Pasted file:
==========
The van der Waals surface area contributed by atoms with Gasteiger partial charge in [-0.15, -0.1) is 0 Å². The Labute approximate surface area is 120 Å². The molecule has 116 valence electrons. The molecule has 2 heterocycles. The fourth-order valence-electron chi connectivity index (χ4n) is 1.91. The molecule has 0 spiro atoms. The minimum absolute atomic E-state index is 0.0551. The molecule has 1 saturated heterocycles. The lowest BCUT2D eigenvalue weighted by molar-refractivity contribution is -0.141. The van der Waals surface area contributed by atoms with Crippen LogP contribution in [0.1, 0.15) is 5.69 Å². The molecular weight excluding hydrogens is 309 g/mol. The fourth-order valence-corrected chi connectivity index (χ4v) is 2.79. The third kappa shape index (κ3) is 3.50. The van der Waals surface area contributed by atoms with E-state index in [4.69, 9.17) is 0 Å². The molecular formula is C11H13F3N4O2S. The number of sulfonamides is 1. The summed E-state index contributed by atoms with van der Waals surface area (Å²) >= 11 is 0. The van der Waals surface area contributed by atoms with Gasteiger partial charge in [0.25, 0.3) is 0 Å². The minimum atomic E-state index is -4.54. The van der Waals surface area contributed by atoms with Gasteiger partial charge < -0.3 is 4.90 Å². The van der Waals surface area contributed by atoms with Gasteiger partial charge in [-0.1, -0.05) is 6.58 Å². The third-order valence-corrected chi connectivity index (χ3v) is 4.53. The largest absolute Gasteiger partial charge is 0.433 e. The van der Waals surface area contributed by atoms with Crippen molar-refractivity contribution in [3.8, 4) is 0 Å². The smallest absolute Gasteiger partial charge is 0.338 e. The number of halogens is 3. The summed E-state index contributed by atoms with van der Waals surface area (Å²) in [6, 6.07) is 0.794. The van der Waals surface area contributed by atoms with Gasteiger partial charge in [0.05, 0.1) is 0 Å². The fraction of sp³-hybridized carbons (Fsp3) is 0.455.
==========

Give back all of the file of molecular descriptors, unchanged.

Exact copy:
The van der Waals surface area contributed by atoms with Gasteiger partial charge in [-0.15, -0.1) is 0 Å². The Labute approximate surface area is 120 Å². The molecule has 116 valence electrons. The molecule has 2 heterocycles. The fourth-order valence-electron chi connectivity index (χ4n) is 1.91. The molecule has 0 spiro atoms. The minimum absolute atomic E-state index is 0.0551. The molecule has 1 saturated heterocycles. The lowest BCUT2D eigenvalue weighted by molar-refractivity contribution is -0.141. The van der Waals surface area contributed by atoms with Crippen LogP contribution in [0.1, 0.15) is 5.69 Å². The molecular weight excluding hydrogens is 309 g/mol. The fourth-order valence-corrected chi connectivity index (χ4v) is 2.79. The third kappa shape index (κ3) is 3.50. The van der Waals surface area contributed by atoms with E-state index in [4.69, 9.17) is 0 Å². The molecular formula is C11H13F3N4O2S. The number of sulfonamides is 1. The summed E-state index contributed by atoms with van der Waals surface area (Å²) >= 11 is 0. The van der Waals surface area contributed by atoms with Gasteiger partial charge in [0.25, 0.3) is 0 Å². The minimum atomic E-state index is -4.54. The van der Waals surface area contributed by atoms with Gasteiger partial charge < -0.3 is 4.90 Å². The van der Waals surface area contributed by atoms with Gasteiger partial charge in [-0.1, -0.05) is 6.58 Å². The third-order valence-corrected chi connectivity index (χ3v) is 4.53. The largest absolute Gasteiger partial charge is 0.433 e. The van der Waals surface area contributed by atoms with Crippen molar-refractivity contribution in [3.8, 4) is 0 Å². The smallest absolute Gasteiger partial charge is 0.338 e. The number of halogens is 3. The summed E-state index contributed by atoms with van der Waals surface area (Å²) in [6, 6.07) is 0.794. The van der Waals surface area contributed by atoms with Gasteiger partial charge in [0.05, 0.1) is 0 Å². The fraction of sp³-hybridized carbons (Fsp3) is 0.455.